By Mark Zimmermann
Catholic News Service
WASHINGTON (CNS) — Opening a special Holy Door at the Cathedral of St. Matthew the Apostle, Cardinal Donald W. Wuerl began the commemoration of the Catholic Church’s Year of Mercy in the Archdiocese of Washington Dec. 7 with a vigil Mass for the feast of the Immaculate Conception.
"This is the Lord’s gate: Let us enter through it and obtain mercy and forgiveness," the cardinal said after opening the cathedral’s Holy Door.
The next day, Cardinal Wuerl also opened a Holy Door at the Basilica of the National Shrine of the Immaculate Conception during a Mass marking the basilica’s patronal feast day, a holy day of obligation for Catholics that commemorates Mary as being conceived without sin.
Pope Francis declared an extraordinary Year of Mercy, from Dec. 8 through Nov. 20, 2016, and asked that Holy Doors be opened at cathedrals and churches of special significance around the world, as a sign of God’s mercy.
Holy Doors also are a symbol of Jesus, whose example of love offers people the gateway to eternal life. The act of walking through the Holy Door is meant to represent leaving behind past sins and entering into a new way of living inspired by God’s mercy and Christ’s love.
In his homily at the Cathedral of St. Matthew, Cardinal Wuerl said the Holy Door offers a symbol of God’s invitation to receive his mercy and share it with others.
"Receiving this gift of God’s loving compassion can renew in each one of us that transformation of our hearts, and then sharing of this gift with others can bring Christ’s peace and hope to our families, our communities and our world," the cardinal said.
Cardinal Wuerl noted that Pope Francis has encouraged Catholics to make a pilgrimage through a Holy Door during the Year of Mercy. "By crossing the threshold of the Holy Door, we will find the strength to embrace God’s mercy and dedicate ourselves to being merciful with others, as the Father has been with us," the pope said.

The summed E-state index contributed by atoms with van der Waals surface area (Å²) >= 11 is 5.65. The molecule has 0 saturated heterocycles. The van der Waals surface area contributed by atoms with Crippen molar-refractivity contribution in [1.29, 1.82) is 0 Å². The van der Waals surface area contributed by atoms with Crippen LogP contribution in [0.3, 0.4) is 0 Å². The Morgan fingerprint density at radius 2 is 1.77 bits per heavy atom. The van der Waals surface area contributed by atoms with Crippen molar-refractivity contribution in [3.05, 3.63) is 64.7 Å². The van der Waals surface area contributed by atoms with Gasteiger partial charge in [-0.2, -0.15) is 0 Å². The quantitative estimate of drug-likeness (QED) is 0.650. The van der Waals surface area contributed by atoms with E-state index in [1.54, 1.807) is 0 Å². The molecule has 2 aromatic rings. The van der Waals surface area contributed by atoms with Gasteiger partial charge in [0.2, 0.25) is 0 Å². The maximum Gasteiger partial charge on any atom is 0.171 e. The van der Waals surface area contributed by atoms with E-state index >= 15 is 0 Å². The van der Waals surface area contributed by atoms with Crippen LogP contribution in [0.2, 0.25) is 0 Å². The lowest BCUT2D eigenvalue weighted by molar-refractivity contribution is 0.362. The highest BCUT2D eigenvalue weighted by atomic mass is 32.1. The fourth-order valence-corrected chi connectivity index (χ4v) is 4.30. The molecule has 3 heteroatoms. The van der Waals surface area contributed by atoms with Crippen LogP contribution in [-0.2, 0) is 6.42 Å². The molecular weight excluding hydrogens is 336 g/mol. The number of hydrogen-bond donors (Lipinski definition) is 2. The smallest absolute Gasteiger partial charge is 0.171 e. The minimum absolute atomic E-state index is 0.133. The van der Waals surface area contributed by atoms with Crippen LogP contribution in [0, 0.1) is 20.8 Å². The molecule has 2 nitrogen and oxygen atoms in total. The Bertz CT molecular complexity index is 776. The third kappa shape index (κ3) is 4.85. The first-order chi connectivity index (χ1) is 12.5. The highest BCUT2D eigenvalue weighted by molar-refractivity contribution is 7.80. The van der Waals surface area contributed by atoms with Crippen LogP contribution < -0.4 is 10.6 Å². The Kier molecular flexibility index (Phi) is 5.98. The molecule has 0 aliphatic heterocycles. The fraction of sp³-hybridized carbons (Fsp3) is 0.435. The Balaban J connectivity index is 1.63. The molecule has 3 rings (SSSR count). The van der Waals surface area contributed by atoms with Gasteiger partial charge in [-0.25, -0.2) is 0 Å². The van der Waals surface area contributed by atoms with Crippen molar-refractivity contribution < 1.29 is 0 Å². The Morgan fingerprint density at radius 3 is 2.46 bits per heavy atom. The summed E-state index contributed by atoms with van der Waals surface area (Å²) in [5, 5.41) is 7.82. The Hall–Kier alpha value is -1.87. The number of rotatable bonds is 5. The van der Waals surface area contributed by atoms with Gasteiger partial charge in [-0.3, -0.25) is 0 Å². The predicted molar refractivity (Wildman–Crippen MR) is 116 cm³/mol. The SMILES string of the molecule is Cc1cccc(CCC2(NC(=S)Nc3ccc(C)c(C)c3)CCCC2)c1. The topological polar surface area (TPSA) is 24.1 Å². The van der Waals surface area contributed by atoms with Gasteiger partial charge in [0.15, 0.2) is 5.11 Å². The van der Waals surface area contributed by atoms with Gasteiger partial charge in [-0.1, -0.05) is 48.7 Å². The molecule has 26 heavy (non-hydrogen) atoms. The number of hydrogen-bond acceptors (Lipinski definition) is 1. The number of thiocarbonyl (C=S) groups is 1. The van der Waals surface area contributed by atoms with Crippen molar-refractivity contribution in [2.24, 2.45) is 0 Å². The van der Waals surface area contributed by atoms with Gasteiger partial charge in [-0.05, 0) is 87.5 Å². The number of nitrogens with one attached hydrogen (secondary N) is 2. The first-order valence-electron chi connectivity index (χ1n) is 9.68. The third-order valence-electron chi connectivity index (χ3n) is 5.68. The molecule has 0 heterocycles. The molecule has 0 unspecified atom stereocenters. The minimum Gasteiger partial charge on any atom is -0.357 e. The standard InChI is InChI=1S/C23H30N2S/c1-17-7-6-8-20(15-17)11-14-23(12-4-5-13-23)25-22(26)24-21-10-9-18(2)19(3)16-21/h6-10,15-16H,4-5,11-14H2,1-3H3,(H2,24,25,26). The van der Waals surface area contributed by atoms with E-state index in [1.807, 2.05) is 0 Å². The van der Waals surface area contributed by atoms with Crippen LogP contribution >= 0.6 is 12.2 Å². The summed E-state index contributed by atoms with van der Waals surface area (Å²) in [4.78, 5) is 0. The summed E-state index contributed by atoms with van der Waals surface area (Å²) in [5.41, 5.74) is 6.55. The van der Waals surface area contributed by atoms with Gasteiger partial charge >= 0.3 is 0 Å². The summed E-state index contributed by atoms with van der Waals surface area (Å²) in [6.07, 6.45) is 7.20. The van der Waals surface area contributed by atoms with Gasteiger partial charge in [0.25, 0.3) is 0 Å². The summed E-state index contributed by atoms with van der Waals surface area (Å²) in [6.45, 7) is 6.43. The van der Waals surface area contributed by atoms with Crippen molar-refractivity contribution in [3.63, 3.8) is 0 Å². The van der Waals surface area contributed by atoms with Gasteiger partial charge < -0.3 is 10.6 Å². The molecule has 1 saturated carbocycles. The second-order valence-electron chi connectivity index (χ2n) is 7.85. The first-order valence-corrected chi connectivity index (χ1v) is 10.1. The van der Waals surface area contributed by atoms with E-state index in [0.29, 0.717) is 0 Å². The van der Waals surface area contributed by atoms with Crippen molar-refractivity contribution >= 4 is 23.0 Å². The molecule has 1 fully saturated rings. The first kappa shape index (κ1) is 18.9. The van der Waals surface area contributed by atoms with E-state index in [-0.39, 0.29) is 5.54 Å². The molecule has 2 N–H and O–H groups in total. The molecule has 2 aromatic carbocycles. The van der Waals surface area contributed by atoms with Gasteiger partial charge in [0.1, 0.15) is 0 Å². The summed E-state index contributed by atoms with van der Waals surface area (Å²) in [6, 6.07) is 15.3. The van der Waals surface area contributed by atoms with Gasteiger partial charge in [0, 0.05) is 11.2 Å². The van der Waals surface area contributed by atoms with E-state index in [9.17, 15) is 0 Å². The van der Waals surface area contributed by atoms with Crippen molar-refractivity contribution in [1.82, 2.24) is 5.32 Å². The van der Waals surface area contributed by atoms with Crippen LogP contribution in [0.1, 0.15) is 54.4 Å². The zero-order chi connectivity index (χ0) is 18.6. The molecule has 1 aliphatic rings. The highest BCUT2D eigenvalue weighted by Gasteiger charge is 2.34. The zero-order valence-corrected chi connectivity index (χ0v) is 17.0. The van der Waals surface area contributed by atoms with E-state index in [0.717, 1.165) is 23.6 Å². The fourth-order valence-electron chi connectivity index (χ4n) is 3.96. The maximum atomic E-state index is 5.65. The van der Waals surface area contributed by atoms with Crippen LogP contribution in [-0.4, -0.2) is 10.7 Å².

The cardinal added, "What a magnificent world it would be if all of us were as merciful to others as God is to us. We’re invited to see in that door an entrance to God’s grace."
The cardinal said it was appropriate to begin the Year of Mercy on the feast of the Immaculate Conception, because Mary offers a "sign of hope and a beacon of light" to the world, and a witness of goodness and holiness for people of faith in the jubilee year.
"May the example of Mary’s faith in her Son and in God’s loving mercy be an example for you and me," he said.
In his homily, Cardinal Wuerl said the Year of Mercy offers Catholics a special opportunity to receive God’s gift of mercy through the sacrament of
reconciliation. God is ready to forgive us "over and over again. All we have to do is ask," the cardinal said.
"Once we have experienced that mercy, that forgiveness, that love, (we are) prepared to share it with others," Cardinal Wuerl said. He concluded his homily by saying, "…May our love of Jesus be deepened by our experience of God’s loving and forgiving embrace. And may we, as missionary disciples, try to share that mercy with everyone around us."
After the cardinal’s homily, the prayers offered at the Mass included an intention that "in this Year of Mercy, many will devote their lives in loving service to the poor, the marginalized, the sick and the elderly."
Pope Francis has encouraged Catholics to participate in the Corporal and Spiritual Works of Mercy during the Holy Year, and that is a key focus of the Archdiocese of Washington’s special website at mercy.adw.org, which along with its #EncounterMercy social media campaign also encourages Catholics to receive God’s mercy and share it with others.
At the conclusion of the cathedral Mass, Cardinal Wuerl encouraged people to turn their thoughts to Mary, the Mother of Mercy during the Holy Year, and the congregation sang the Marian anthem, "Salve Regina."
A flier distributed after the Mass noted that to receive a plenary indulgence for passing through a Holy Door during the Jubilee Year of Mercy, Catholics must prepare their hearts in prayer; receive the Eucharist and the sacrament of reconciliation within 20 days of passing through the Holy Door, either before or after; pray for the intentions of the pope — perhaps with an Our Father, Hail Mary and Glory Be; and make a profession of faith such as the Apostles Creed or Nicene Creed.
After the cathedral Mass, Sara Blauvelt, director of catechesis for the Archdiocese of Washington, said a variety of catechetical efforts will be offered for children and adults during the Year of Mercy, and they will be promoted at parishes and on the archdiocese’s special website.
"I hope it (the Year of Mercy) opens our eyes and our hearts to the countless gifts of mercy we receive every day," she told the Catholic Standard, Washington’s archdiocesan newspaper.
The year also offers Catholics a special time to "appreciate the beauty of grace of the sacrament of reconciliation, because it helps us be agents of mercy in the world," Blauvelt added.
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Zimmermann is editor of the Catholic Standard, newspaper of the Archdiocese of Washington.